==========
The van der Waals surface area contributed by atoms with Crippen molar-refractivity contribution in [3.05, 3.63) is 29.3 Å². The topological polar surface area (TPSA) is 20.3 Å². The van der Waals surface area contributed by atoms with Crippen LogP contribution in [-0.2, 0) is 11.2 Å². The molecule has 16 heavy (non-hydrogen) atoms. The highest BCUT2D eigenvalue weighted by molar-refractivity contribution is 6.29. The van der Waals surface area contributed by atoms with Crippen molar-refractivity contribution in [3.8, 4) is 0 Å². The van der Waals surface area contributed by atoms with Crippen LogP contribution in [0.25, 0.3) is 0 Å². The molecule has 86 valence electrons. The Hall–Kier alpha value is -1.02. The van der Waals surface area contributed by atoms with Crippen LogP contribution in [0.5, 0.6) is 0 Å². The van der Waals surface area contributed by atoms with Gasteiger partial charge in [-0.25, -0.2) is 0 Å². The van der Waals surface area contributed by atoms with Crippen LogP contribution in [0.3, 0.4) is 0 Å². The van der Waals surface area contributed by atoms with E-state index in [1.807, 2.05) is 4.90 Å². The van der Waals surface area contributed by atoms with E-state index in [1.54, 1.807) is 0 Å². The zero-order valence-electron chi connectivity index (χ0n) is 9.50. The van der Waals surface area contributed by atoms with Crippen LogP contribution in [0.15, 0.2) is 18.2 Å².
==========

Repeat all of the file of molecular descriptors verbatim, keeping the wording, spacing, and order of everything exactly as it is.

The van der Waals surface area contributed by atoms with Crippen molar-refractivity contribution in [3.05, 3.63) is 29.3 Å². The topological polar surface area (TPSA) is 20.3 Å². The van der Waals surface area contributed by atoms with Crippen LogP contribution in [-0.2, 0) is 11.2 Å². The molecule has 16 heavy (non-hydrogen) atoms. The highest BCUT2D eigenvalue weighted by molar-refractivity contribution is 6.29. The van der Waals surface area contributed by atoms with Crippen molar-refractivity contribution in [3.8, 4) is 0 Å². The van der Waals surface area contributed by atoms with Crippen LogP contribution in [0.25, 0.3) is 0 Å². The molecule has 86 valence electrons. The Hall–Kier alpha value is -1.02. The van der Waals surface area contributed by atoms with Crippen LogP contribution in [0.5, 0.6) is 0 Å². The van der Waals surface area contributed by atoms with Gasteiger partial charge in [-0.25, -0.2) is 0 Å². The van der Waals surface area contributed by atoms with Crippen LogP contribution in [0.3, 0.4) is 0 Å². The van der Waals surface area contributed by atoms with E-state index in [1.807, 2.05) is 4.90 Å². The van der Waals surface area contributed by atoms with E-state index in [1.54, 1.807) is 0 Å². The zero-order valence-electron chi connectivity index (χ0n) is 9.50. The van der Waals surface area contributed by atoms with Crippen LogP contribution in [0.15, 0.2) is 18.2 Å².